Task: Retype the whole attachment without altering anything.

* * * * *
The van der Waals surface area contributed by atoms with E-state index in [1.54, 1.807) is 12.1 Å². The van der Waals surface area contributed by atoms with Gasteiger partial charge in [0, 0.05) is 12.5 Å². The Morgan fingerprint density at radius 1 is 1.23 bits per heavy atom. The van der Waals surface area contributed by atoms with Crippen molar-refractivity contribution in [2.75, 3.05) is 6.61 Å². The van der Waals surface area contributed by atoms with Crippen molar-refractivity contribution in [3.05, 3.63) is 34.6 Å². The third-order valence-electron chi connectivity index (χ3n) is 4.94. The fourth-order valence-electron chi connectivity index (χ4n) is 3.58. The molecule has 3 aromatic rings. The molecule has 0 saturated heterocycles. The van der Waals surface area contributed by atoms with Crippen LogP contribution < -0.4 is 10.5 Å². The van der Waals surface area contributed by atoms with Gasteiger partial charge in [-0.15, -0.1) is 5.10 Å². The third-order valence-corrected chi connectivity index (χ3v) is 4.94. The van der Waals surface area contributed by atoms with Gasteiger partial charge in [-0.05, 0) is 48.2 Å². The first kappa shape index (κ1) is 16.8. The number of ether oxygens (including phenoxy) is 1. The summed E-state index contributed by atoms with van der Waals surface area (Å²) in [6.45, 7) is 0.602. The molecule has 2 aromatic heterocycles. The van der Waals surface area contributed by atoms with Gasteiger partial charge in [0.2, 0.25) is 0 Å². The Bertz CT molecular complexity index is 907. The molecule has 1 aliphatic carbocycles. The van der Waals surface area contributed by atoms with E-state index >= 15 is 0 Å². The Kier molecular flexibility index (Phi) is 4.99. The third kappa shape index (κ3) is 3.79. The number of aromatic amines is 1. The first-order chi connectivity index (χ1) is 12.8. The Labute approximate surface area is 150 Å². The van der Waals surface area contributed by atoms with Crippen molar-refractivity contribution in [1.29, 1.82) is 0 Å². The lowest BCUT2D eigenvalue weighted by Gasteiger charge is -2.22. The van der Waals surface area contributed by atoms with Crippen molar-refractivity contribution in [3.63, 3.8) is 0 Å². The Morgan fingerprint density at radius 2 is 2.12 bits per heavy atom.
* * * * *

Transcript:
The van der Waals surface area contributed by atoms with E-state index in [1.54, 1.807) is 12.1 Å². The van der Waals surface area contributed by atoms with Gasteiger partial charge in [0, 0.05) is 12.5 Å². The Morgan fingerprint density at radius 1 is 1.23 bits per heavy atom. The van der Waals surface area contributed by atoms with Crippen molar-refractivity contribution in [2.75, 3.05) is 6.61 Å². The van der Waals surface area contributed by atoms with Crippen molar-refractivity contribution in [3.05, 3.63) is 34.6 Å². The third-order valence-electron chi connectivity index (χ3n) is 4.94. The fourth-order valence-electron chi connectivity index (χ4n) is 3.58. The molecule has 3 aromatic rings. The molecule has 0 saturated heterocycles. The van der Waals surface area contributed by atoms with Crippen LogP contribution < -0.4 is 10.5 Å². The van der Waals surface area contributed by atoms with Gasteiger partial charge in [-0.15, -0.1) is 5.10 Å². The third-order valence-corrected chi connectivity index (χ3v) is 4.94. The van der Waals surface area contributed by atoms with Gasteiger partial charge in [-0.05, 0) is 48.2 Å². The first kappa shape index (κ1) is 16.8. The number of ether oxygens (including phenoxy) is 1. The summed E-state index contributed by atoms with van der Waals surface area (Å²) in [6.45, 7) is 0.602. The molecule has 2 aromatic heterocycles. The van der Waals surface area contributed by atoms with Gasteiger partial charge in [0.2, 0.25) is 0 Å². The Bertz CT molecular complexity index is 907. The molecule has 1 aliphatic carbocycles. The van der Waals surface area contributed by atoms with E-state index >= 15 is 0 Å². The Kier molecular flexibility index (Phi) is 4.99. The third kappa shape index (κ3) is 3.79. The number of aromatic amines is 1. The first-order chi connectivity index (χ1) is 12.8. The Labute approximate surface area is 150 Å². The van der Waals surface area contributed by atoms with Crippen molar-refractivity contribution in [1.29, 1.82) is 0 Å². The lowest BCUT2D eigenvalue weighted by Gasteiger charge is -2.22. The van der Waals surface area contributed by atoms with Crippen molar-refractivity contribution in [3.63, 3.8) is 0 Å². The Morgan fingerprint density at radius 2 is 2.12 bits per heavy atom.